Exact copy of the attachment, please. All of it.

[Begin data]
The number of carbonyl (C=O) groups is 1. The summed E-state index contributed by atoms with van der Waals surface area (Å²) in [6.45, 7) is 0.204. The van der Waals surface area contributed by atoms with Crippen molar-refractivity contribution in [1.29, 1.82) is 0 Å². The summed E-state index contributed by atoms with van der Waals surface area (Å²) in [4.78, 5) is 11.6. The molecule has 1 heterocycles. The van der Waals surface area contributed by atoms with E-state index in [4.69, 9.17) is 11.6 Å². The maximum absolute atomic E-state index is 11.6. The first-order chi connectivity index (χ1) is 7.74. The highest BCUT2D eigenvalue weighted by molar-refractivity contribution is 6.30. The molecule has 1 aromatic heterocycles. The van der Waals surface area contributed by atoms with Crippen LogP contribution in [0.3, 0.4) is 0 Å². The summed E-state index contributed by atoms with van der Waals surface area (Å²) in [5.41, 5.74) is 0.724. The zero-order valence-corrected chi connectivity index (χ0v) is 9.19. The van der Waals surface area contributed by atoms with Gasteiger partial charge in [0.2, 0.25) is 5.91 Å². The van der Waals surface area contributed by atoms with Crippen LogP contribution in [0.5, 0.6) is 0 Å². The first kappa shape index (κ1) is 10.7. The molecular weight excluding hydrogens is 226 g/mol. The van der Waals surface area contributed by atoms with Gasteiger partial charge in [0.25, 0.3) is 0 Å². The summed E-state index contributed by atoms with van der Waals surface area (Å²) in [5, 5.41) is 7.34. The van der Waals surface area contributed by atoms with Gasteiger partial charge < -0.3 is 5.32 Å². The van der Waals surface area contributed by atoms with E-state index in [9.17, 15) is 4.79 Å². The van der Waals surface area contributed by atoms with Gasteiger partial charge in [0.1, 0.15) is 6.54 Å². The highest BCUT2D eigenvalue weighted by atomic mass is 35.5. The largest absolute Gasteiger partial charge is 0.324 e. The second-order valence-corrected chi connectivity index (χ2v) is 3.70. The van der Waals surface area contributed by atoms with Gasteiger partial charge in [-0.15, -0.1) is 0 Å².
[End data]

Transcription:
The number of carbonyl (C=O) groups is 1. The summed E-state index contributed by atoms with van der Waals surface area (Å²) in [6.45, 7) is 0.204. The van der Waals surface area contributed by atoms with Crippen molar-refractivity contribution in [1.29, 1.82) is 0 Å². The summed E-state index contributed by atoms with van der Waals surface area (Å²) in [4.78, 5) is 11.6. The molecule has 1 heterocycles. The van der Waals surface area contributed by atoms with E-state index in [4.69, 9.17) is 11.6 Å². The maximum absolute atomic E-state index is 11.6. The first-order chi connectivity index (χ1) is 7.74. The highest BCUT2D eigenvalue weighted by molar-refractivity contribution is 6.30. The molecule has 1 aromatic heterocycles. The van der Waals surface area contributed by atoms with Crippen LogP contribution in [0.3, 0.4) is 0 Å². The summed E-state index contributed by atoms with van der Waals surface area (Å²) in [5.41, 5.74) is 0.724. The zero-order valence-corrected chi connectivity index (χ0v) is 9.19. The van der Waals surface area contributed by atoms with Gasteiger partial charge in [0.2, 0.25) is 5.91 Å². The van der Waals surface area contributed by atoms with Crippen LogP contribution in [0.5, 0.6) is 0 Å². The first kappa shape index (κ1) is 10.7. The molecular weight excluding hydrogens is 226 g/mol. The van der Waals surface area contributed by atoms with Gasteiger partial charge in [0.25, 0.3) is 0 Å². The summed E-state index contributed by atoms with van der Waals surface area (Å²) in [5, 5.41) is 7.34. The van der Waals surface area contributed by atoms with Gasteiger partial charge < -0.3 is 5.32 Å². The van der Waals surface area contributed by atoms with E-state index in [9.17, 15) is 4.79 Å². The van der Waals surface area contributed by atoms with Gasteiger partial charge in [0.1, 0.15) is 6.54 Å². The highest BCUT2D eigenvalue weighted by atomic mass is 35.5. The largest absolute Gasteiger partial charge is 0.324 e. The second-order valence-corrected chi connectivity index (χ2v) is 3.70. The van der Waals surface area contributed by atoms with Gasteiger partial charge in [-0.15, -0.1) is 0 Å².